The invasive plant Spartina alterniflora (Atlantic smooth cordgrass) and its hybrids with native S. foliosa (Pacific cordgrass) have invaded over 170 marshes in the San Francisco Bay as of 2013. Past control efforts have extirpated both native and non-native Spartina from many marshes and been associated with decline in the endangered clapper rail, halting control efforts. This study will examine the effects of habitat components (elevation and inundation, substrate, marsh vegetation) and genotypes on S. foliosa phenotypes in the hopes of identifying a strain of S. foliosa most suited to habitat restoration efforts. Working with samples from eleven S. foliosa populations transplanted to controlled garden and greenhouse environments, the researchers will monitor plant performance and phenotypes before testing for a genetic basis for performance differences. The anticipated outcome is to identify the genotype of native S. foliosa that grows most rapidly and produces the most viable seed over the greatest range of environmental parameters.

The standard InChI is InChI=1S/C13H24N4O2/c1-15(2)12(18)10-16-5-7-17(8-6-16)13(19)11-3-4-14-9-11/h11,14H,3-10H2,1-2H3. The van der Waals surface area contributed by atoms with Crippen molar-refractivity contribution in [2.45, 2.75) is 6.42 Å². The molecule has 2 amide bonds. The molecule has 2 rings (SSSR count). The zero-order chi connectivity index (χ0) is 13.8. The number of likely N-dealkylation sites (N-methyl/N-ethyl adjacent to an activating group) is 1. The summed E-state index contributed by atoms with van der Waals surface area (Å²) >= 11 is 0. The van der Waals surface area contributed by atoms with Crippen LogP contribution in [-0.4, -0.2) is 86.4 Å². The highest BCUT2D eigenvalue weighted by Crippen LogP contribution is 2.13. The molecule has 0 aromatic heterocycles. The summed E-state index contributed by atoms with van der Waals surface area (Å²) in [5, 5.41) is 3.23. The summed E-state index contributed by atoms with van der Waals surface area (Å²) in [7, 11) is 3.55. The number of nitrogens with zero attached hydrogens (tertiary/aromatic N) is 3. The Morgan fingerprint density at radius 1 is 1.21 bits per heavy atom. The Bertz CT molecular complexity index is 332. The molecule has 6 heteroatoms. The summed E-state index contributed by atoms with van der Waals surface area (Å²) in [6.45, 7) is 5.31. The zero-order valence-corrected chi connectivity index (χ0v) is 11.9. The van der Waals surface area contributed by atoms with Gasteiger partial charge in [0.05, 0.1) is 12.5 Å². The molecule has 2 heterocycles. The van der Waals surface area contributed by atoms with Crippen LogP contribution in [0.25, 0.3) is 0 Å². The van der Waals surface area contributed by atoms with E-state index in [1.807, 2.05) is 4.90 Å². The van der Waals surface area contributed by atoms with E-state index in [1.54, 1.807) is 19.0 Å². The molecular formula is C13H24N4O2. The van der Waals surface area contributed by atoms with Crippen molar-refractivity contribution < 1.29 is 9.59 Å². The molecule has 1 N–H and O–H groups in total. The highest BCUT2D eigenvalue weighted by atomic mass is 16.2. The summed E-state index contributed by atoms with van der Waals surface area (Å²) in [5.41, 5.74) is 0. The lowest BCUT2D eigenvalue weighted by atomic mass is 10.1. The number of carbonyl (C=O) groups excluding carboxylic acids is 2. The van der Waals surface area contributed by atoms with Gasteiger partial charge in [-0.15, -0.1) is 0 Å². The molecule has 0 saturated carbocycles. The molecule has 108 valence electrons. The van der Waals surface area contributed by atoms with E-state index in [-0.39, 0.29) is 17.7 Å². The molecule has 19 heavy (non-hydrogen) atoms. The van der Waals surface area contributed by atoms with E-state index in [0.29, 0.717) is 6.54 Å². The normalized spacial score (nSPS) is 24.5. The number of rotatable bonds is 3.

Examination of phenotypic plasticity of native Spartina foliosa populations in San Francisco Bay for tidal marsh restoration, endangered species support and adaptation to sea level rise